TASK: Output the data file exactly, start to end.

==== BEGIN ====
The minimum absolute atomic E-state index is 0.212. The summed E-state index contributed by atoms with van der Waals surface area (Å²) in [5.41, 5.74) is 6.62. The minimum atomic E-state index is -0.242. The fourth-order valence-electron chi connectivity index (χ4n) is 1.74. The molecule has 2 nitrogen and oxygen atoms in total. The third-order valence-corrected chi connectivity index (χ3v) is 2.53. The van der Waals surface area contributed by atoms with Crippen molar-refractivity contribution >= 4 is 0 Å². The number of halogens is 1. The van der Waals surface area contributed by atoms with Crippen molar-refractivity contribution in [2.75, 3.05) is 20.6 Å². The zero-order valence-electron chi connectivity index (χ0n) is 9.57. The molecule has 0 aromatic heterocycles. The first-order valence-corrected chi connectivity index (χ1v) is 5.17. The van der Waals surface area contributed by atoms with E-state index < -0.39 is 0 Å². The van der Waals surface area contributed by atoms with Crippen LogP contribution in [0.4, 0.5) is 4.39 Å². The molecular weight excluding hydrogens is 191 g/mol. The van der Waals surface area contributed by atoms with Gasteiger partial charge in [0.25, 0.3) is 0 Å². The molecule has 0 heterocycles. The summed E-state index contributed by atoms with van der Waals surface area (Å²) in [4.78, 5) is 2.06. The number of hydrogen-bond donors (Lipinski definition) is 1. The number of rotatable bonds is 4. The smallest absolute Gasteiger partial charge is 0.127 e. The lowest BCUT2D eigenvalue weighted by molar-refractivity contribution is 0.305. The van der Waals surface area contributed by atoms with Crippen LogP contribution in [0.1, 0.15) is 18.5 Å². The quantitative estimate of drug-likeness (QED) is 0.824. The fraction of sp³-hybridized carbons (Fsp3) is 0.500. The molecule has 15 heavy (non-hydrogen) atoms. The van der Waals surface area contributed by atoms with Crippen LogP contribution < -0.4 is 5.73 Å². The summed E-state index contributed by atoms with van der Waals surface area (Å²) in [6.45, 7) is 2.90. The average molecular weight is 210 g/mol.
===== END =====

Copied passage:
The minimum absolute atomic E-state index is 0.212. The summed E-state index contributed by atoms with van der Waals surface area (Å²) in [5.41, 5.74) is 6.62. The minimum atomic E-state index is -0.242. The fourth-order valence-electron chi connectivity index (χ4n) is 1.74. The molecule has 2 nitrogen and oxygen atoms in total. The third-order valence-corrected chi connectivity index (χ3v) is 2.53. The van der Waals surface area contributed by atoms with Crippen molar-refractivity contribution >= 4 is 0 Å². The number of halogens is 1. The van der Waals surface area contributed by atoms with Crippen molar-refractivity contribution in [2.75, 3.05) is 20.6 Å². The zero-order valence-electron chi connectivity index (χ0n) is 9.57. The molecule has 0 aromatic heterocycles. The first-order valence-corrected chi connectivity index (χ1v) is 5.17. The van der Waals surface area contributed by atoms with E-state index < -0.39 is 0 Å². The van der Waals surface area contributed by atoms with Crippen LogP contribution in [0.4, 0.5) is 4.39 Å². The molecular weight excluding hydrogens is 191 g/mol. The van der Waals surface area contributed by atoms with Gasteiger partial charge in [0.25, 0.3) is 0 Å². The molecule has 0 heterocycles. The summed E-state index contributed by atoms with van der Waals surface area (Å²) in [4.78, 5) is 2.06. The number of hydrogen-bond donors (Lipinski definition) is 1. The number of rotatable bonds is 4. The smallest absolute Gasteiger partial charge is 0.127 e. The lowest BCUT2D eigenvalue weighted by molar-refractivity contribution is 0.305. The van der Waals surface area contributed by atoms with Crippen LogP contribution in [0.1, 0.15) is 18.5 Å². The quantitative estimate of drug-likeness (QED) is 0.824. The fraction of sp³-hybridized carbons (Fsp3) is 0.500. The molecule has 15 heavy (non-hydrogen) atoms. The van der Waals surface area contributed by atoms with Crippen LogP contribution < -0.4 is 5.73 Å². The summed E-state index contributed by atoms with van der Waals surface area (Å²) in [6.45, 7) is 2.90. The average molecular weight is 210 g/mol.